I believe I've done it. I've fitted my Schneider Kreuznach 105mm Radionar F4.5 onto the Fuji Instax Wide 300 camera.
But the assembly principle is sound. Lens filters, a lens hood, one homemade mini lensboard, a few paper or plastic spacers to tune the camera, and you're laughing.
To show you how I built mine, I've taken a shot by shot of how it breaks down. So, let's go (in reverse). The relevant text caption will be below each photograph, plus I'll put section breaks so that it's clear.
video. There are four important things you have to do in the modification.
You have to find a way to attach the new lens barrel to the body of the camera.
You must prevent light leaks.
You must create the correct distance from the lens aperture to the film plane to achieve infinity focus and to have a properly adjusted front focussing element.
You have to find a way to attach the lens to the lens barrel or body. (I kept and hack sawed the original lens barrel in the end. I made a video of how it is assembled and will post it soon, JJ, Saturday, May 12.)
In this picture we have a camera with a scrap part from a zoom lens. It had sleeved into the camera. I believe it leaked light. So the series of images that follow will show me breaking the camera down and insert the original Instax Wide 300 lens barrel after some drastic modifications.
3. The Schneider Kreuznach lens was a good candidate because it had a front focusing element. That means I did not require a helicoid tube to focus the lens. The top left ring is the locking ring that keeps the lens attached to its lens board. On the top right is the UV filter being used as a barrel extension. On the bottom right is the lens board.
4. The lens board is made of three parts. You have to make your own disc with a hole that will allow the lens threads to pass through. Whatever you use, it needs to fit inside the threads of the lens filter. In fact to get the correct sizing, use the filter glass that you took out from the filter.
The filter glass is held by a retaining ring seen in the centre. I used a compass as a spanner to screw it out.
The lens board needs to be rigid and thin.
5. The lens filters were fitted backwards onto the Hoya lens hood. The filter thread DOESN'T need to be 52mm. What matters is the lens hood can fit snuggly over whatever emerges out of the camera body. The Fuji Instax Wide 300 lens barrel is approximately 57.25mm (this is a conversion from an Imperial Vernier caliper, ie inches,
6. The lens hood fits over a part that is attached to the camera body. I call it a flange or a mount. Let's call it a mount from now own. In the above picture you can see the mount is attached by a screw. The screw goes into a small space between the light box (the chamber in front of the film plane) and checkered cap which originally allowed you to set the focus to either up close or far away.
Note, that checkered cap or cup is only glued onto the body right now. Luckily it does twist into three lugs. That's where I glued it.
7. So here is the leaky piece (I believe). On the right is the lens hood. On the left is the mount. See it doesn't have a flange or an L-section. It's just steps down so it can fit into the cup. Not exactly the best way to keep out light.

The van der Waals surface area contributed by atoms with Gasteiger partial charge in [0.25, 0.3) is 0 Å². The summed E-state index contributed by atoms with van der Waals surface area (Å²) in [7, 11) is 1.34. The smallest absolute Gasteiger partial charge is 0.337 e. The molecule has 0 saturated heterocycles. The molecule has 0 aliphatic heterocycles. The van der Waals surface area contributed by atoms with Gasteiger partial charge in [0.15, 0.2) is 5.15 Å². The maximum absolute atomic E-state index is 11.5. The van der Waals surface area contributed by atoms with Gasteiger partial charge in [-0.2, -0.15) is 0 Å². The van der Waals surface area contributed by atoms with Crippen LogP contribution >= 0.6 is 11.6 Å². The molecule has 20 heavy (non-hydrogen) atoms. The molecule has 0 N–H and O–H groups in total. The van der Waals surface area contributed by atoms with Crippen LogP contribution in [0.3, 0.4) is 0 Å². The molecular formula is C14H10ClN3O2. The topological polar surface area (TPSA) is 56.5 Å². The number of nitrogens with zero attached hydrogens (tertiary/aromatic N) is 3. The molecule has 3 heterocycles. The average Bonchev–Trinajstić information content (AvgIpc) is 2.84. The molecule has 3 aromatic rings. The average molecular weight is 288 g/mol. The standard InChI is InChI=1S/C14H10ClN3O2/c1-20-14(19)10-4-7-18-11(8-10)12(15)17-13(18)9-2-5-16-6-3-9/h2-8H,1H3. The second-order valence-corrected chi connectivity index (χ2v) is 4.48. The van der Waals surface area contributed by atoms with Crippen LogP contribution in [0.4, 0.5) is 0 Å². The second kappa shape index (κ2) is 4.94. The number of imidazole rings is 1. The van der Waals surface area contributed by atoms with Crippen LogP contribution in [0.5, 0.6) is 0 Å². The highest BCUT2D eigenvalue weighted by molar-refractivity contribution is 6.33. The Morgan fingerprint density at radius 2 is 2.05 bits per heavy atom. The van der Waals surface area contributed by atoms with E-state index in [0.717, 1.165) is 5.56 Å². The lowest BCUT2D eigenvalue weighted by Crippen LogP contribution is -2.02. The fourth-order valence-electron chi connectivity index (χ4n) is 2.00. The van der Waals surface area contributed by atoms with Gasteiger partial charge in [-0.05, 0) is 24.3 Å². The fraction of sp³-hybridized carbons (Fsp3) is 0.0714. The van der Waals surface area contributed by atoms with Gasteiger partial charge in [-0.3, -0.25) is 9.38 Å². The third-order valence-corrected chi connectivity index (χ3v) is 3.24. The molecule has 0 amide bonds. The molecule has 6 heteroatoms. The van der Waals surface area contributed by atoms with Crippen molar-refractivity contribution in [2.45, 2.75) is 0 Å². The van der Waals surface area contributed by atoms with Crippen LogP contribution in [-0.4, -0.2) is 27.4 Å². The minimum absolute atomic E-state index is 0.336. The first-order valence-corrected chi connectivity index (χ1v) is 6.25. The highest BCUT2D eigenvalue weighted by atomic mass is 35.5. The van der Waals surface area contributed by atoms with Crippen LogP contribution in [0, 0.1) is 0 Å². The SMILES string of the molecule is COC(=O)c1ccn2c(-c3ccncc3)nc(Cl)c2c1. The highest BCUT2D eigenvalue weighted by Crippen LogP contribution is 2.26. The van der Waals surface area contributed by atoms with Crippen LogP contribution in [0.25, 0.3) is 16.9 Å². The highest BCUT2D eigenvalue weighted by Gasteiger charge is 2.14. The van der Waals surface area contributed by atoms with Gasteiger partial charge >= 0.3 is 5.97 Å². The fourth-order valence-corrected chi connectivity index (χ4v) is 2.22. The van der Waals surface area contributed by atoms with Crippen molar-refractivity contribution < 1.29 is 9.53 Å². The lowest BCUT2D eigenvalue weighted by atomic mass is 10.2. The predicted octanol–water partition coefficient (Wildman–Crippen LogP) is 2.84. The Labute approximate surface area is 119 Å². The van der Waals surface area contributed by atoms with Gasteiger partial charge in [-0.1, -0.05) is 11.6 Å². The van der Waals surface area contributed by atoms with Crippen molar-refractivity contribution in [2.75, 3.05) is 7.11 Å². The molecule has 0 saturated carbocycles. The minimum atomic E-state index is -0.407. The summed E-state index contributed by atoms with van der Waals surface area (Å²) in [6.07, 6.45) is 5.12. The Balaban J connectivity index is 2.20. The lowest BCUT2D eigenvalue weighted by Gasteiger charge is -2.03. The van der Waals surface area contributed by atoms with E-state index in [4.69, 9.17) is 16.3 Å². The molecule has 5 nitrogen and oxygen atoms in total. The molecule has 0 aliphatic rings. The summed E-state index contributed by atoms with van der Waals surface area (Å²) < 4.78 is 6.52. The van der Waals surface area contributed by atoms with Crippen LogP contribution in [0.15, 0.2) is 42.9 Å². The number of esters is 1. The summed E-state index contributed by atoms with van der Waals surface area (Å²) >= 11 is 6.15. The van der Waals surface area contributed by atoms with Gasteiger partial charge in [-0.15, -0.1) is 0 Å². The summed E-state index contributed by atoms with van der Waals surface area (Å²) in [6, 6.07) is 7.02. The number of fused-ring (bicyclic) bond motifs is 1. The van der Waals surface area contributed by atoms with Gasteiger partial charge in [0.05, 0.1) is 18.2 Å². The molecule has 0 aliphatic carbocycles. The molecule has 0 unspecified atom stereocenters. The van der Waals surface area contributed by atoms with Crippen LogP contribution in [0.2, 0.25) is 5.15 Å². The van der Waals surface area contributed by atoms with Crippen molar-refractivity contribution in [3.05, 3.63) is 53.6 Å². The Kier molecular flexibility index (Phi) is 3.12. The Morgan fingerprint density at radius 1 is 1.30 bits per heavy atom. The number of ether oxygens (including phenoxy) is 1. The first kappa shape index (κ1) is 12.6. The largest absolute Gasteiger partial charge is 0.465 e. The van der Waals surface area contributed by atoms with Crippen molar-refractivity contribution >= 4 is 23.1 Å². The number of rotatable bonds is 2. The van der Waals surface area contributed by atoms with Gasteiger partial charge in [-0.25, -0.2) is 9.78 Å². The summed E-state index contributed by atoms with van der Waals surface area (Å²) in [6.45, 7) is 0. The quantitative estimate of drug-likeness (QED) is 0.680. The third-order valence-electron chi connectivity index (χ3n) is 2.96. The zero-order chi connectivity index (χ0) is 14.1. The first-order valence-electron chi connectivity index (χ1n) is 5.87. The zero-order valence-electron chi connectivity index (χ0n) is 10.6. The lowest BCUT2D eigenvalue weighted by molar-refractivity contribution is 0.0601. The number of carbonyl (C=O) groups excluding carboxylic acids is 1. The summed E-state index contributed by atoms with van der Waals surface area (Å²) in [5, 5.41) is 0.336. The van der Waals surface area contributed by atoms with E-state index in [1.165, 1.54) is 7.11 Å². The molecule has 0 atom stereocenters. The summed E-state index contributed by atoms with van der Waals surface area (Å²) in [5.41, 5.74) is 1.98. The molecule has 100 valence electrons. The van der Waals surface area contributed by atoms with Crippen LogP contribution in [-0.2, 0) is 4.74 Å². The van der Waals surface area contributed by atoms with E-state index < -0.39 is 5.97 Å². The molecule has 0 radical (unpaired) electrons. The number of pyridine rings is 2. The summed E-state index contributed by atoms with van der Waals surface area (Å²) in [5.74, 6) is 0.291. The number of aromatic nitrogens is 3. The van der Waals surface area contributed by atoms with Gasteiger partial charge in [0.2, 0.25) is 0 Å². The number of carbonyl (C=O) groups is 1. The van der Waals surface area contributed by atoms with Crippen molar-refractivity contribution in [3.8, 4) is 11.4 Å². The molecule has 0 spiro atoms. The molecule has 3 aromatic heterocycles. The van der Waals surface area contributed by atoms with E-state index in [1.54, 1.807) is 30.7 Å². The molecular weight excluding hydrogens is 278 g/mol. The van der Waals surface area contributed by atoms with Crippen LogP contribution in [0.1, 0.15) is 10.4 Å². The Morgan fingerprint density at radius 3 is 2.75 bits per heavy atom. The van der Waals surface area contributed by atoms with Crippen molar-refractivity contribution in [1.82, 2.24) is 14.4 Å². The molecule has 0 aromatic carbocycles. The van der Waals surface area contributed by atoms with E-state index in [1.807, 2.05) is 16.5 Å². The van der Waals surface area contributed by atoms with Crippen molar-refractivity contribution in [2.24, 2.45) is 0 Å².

8. Here's another shot of the mount. I show it to documents the screws. You need something to screw the mount into the body. Otherwise your barrel will have no purchase or hold and your precious lens could fall onto the ground....NOOOOO! Knock on wood it hasn't happened to me yet.
9. So last night, I went back to the original lens barrel. I abandoned it because there was a lot of junk and obstructions in the barrel. See the series of barrel images below.
10. As you can see, the barrel has lots of crap inside of it. I had to get rid of it. In my first try, I used a hack saw to get rid of the extra stuff and even used the original lens protector as a lens mount. But the barrel was too long and I did not hack enough out. It was had to get the saw to cut close to the edge of the barrel. It led to some poor results.
11. You can see all the stuff inside the barrel and the chamber interfered with the image. There was both barrel intrusion and vignetting.
12. But I had to come back to the original lens barrel after my experiment with scrap part from the zoom lens. I bought a hole cutter and used a drill press. I bored out all the junk in the original barrel and did my best to cut the right length.
I drilled two holes at the right distance so that screws would lock it into the body and checkered cap as I did with the scrap part from the zoom lens. Sorry, I neglected to take a picture. But by now I'm sure you get the concept. PS if there is a better way to attached the filters and hood to the body, LET ME KNOW!
13. Finally, lens hood socked over lens mount and made snug with some tape, it was time to adjust the lens. The original lens for the Balda Baldalux actually had paper spacers. So thin. Between the lens board and the lens. I had to add some homemade plastic rings to get things right.
I will test the camera today.
Oh, here's an important point. You will NEED some spacers between the lens board and the lens no matter what. The edge of the filter ring that serves as your lensboard can interfere with some of your lens' function. On mine, without the right amount of spacers, the filter ring rubbed against the aperture lever. So watch out.
Okay, time to shoot. Wish me luck and wish me no light leaks.